Although the government is incorporating biofuels into its energy and agricultural policies, ethanol distillation from maize feedstock to supply motor fuel has yet to be undertaken on a large scale in SA.
Nevertheless, the ethanol effect rescued SA's maize farmers from a drought disaster this past season, demonstrating beyond doubt how closely local farming is associated with world commodity markets and the energy industry in the US. It reverberates throughout the agricultural economy because maize, as animal feed and as a ubiquitous ingredient in modern diets, is at the core of farming in SA.
This year's mid-season drought damaged much of SA's maize harvest, particularly in the eastern dryland growing areas, resulting in a downward crop estimate from 11-million tons to about 7,5-million tons. At a break-even price of about R750 a ton, many drought-affected farmers would not have attained the volumes needed to achieve profitability, but maize prices rose sharply on the JSE's futures exchange, Safex, this year, touching highs of close to R2000 a ton.
Even at low yields, this more than made up for crop losses, crop financiers say, and irrigation farmers made a killing.
We were, in fact, at the beginning of a new growth phase in agriculture, Ernst Janovsky, the head of agriculture at First National Bank (FNB), told farmers at the National Maize Producers' Organisation's harvest day celebration in Bothaville, Free State, last week. "Bear in mind that we are in a drought trough and commodity prices for coarse grain and sugar are expected to increase substantially," he said. Net farm income, though vulnerable to price volatility, would continue to improve.
Janovsky, who is one of a few South African agricultural economists prepared to make a long-term forecast for the farming business, bases his projection on an acceptance that the world grain price is moving towards its oil-equivalent value. He says a crude oil price of $75-$80 a barrel makes the production of biofuel a viable prospect -- and it is certain that oil prices will increase to these levels.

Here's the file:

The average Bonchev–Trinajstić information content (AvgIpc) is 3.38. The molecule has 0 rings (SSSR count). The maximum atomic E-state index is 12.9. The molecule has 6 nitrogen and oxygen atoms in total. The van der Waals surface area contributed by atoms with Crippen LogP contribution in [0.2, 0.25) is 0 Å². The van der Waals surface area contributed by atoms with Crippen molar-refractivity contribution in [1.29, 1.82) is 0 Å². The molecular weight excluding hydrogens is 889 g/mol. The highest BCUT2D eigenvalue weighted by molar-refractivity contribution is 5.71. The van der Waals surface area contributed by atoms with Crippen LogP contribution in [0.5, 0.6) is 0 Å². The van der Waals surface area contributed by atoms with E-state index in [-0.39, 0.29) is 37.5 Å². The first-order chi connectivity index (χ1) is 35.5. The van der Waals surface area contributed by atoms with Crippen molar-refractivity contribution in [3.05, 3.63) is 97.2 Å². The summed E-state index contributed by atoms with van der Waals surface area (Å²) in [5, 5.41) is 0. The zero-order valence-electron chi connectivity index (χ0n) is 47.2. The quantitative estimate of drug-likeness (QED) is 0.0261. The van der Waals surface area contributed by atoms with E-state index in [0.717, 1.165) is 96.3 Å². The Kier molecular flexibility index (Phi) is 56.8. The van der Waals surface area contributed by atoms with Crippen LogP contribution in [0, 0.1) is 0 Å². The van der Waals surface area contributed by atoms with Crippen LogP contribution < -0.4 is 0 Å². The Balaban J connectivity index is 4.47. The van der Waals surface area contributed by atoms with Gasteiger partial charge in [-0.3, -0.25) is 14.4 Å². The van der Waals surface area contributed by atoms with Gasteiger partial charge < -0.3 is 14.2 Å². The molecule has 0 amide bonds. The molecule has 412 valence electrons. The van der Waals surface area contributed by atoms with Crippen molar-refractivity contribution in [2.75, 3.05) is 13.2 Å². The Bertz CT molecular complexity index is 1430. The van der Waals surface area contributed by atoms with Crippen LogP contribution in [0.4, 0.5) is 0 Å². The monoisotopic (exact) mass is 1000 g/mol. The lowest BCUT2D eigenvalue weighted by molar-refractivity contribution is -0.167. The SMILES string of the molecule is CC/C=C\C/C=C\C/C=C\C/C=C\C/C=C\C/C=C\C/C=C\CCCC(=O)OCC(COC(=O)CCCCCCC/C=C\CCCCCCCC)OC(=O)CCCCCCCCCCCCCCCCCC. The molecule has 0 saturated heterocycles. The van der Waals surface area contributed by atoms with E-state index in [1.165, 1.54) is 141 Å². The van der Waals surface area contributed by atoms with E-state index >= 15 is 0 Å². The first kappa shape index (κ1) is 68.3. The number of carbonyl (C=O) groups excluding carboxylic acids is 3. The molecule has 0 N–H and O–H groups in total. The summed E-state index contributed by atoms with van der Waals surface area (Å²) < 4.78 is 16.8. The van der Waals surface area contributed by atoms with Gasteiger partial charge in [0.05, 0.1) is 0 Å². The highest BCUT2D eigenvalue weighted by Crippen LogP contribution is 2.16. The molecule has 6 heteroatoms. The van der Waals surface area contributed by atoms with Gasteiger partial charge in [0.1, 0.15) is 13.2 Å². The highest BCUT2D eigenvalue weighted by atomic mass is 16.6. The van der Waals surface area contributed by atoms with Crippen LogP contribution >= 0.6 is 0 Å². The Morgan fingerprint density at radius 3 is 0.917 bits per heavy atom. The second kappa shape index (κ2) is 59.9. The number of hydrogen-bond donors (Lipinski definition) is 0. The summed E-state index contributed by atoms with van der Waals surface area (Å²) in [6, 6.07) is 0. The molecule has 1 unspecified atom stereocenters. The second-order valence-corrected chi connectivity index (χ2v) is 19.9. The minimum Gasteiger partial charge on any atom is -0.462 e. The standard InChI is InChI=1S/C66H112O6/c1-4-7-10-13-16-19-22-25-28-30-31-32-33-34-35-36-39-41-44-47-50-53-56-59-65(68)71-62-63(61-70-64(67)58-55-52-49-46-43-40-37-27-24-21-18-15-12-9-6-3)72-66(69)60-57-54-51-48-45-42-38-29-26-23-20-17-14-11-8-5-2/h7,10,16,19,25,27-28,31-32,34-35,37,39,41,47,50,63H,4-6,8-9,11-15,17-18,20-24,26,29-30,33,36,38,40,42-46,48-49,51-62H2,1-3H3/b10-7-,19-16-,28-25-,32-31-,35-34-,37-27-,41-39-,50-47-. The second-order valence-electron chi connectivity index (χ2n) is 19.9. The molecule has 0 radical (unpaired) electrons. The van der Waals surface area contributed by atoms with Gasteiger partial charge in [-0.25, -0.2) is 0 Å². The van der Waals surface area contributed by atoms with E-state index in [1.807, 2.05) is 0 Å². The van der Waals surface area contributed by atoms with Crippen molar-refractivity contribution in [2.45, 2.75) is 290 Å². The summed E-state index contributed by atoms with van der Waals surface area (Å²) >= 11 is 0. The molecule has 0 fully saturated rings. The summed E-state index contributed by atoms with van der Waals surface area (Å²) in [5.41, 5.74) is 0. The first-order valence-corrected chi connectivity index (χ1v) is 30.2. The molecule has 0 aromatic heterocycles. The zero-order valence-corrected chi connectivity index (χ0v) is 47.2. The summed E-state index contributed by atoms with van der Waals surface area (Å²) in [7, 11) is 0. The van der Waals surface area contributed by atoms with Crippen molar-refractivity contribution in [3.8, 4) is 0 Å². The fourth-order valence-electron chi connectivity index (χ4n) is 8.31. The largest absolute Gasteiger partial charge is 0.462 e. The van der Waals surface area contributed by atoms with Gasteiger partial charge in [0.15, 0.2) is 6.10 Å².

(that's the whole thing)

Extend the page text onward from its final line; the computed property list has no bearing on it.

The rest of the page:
Janovsky acknowledges the difficult climatic conditions in SA but says advances in genetically modified organisms will drive the new growth in agriculture.
While he admits that "no one knows where biotechnology is taking us", the fact is that farmers are in a cost squeeze, where input costs rise faster than farm-gate prices. That means farmers will continue to adopt any form of technology to boost productivity.
"The white coats are winning the war against the green coats," says Janovsky.
Rather controversially, he says crop farmers are likely to be beneficiaries of "carbon-friendly" legislation, because plants extract carbon from the atmosphere.
His assertion, however, does not fully take into account the carbon emissions produced by the cultivation of grain and its transportation to markets. Neither does it account for other environmental legislation that may affect the application of fertilisers and pesticides.
A global desire to curb carbon emissions -- at the heart of the belated and limited concessions by the US to reduce carbon emissions where this coincides with cutting its dependence on imported crude oil -- seems certain to produce proscriptive legislation. But global warming also seems to be a certainty, which will worsen the climate for farming.
Janovsky's forecast is a bold one, considering that the contribution from agriculture to SA's gross domestic product has shrunk through three successive quarters to less than 2%. The opening of SA's agricultural produce to the open market has also meant that the country's marginal growing conditions make maize production uncompetitive, save perhaps for the extraordinary skill of local farmers.
Janovsky is in august company in his assessments. The eminent agricultural economist and environmental thinker Lester Brown, among many others, is reported as saying that at oil prices from $75-$80 a barrel, the price of grain will be set by the price of oil. That means if at any time the food value of a commodity is less than its fuel value, the market will move that commodity into the fuel economy and prices will rise and fall proportionately to oil's price fluctuations.